Wednesday, April 22, 2009
Nashville Convention Center plan clears first hurdle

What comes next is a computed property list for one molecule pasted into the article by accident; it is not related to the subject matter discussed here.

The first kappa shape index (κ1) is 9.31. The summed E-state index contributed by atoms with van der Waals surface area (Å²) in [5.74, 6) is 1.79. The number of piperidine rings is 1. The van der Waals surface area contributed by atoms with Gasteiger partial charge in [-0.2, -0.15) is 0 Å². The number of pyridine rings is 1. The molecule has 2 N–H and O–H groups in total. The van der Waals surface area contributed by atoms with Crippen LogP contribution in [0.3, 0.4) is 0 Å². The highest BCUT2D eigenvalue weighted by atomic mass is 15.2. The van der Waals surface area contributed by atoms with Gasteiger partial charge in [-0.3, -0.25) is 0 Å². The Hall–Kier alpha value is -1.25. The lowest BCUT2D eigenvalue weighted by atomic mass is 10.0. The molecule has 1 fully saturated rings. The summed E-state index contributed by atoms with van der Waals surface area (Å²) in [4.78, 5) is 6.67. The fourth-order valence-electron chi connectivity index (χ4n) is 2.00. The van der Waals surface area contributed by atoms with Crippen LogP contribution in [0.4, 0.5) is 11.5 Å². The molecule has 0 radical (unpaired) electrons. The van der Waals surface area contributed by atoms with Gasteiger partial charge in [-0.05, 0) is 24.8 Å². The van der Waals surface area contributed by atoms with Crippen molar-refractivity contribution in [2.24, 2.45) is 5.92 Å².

Council gives preliminary approval to buy land By Michael Cass • THE TENNESSEAN • April 22, 2009 A critical step in Mayor Karl Dean's downtown convention center plan cleared its first hurdle in stride Tuesday, but a debate in the Metro Council is likely next month. The council unanimously approved a convention center land acquisition bill on the first of three required votes. The bill, now headed to the council's committee system, would allow the Metro Development and Housing Agency to borrow up to $75 million from a group of banks. MDHA would use the money to buy property and relocate businesses in the convention center footprint south of Sommet Center and First Baptist Church. Dean has said it makes sense to start buying the land now and allow more time for the nation's credit markets to thaw, creating a better environment in which to finance the $595 million facility. Treasury Secretary Timothy Geithner told a Congressional panel Tuesday that credit still is not flowing like it should be, The New York Times reported. But some council members have said the city can't buy the land unless it intends to build a convention center there. They've said they're not comfortable making that statement without knowing how Metro would pay for the project. "It's very hard for me to support land acquisition without knowing what the financing package is," Councilman Jason Holleman, who is Mt. Juliet's city attorney, said in an interview. Holleman said he is eager to get legal advice from Metro's bond counsel, Bass, Berry & Sims, as to whether the city would be able to keep collecting convention center revenues to repay its bank debt if it decided not to build the facility. If that would be allowed, he said, he might vote for the land purchases. Metro Finance Director Rich Riebeling said he had not received an opinion from Bass, Berry & Sims. Councilman Eric Crafton said the city would have to pledge some kind of tax dollars to help pay off construction debt in case tourism taxes and fees fall short. Though Dean has promised not to use property tax money, sales tax revenues could be used, and it might be necessary to raise property taxes to replace that money in the general fund, Crafton said. "Either way, taxpayers are on the hook," he said, citing documents submitted to the city by Goldman Sachs, an investment bank advising Dean's administration. But Riebeling said Crafton's comments were "completely erroneous and out of context." "There will be ample time for discussion," he said. "There's been no discussion about using sales tax."
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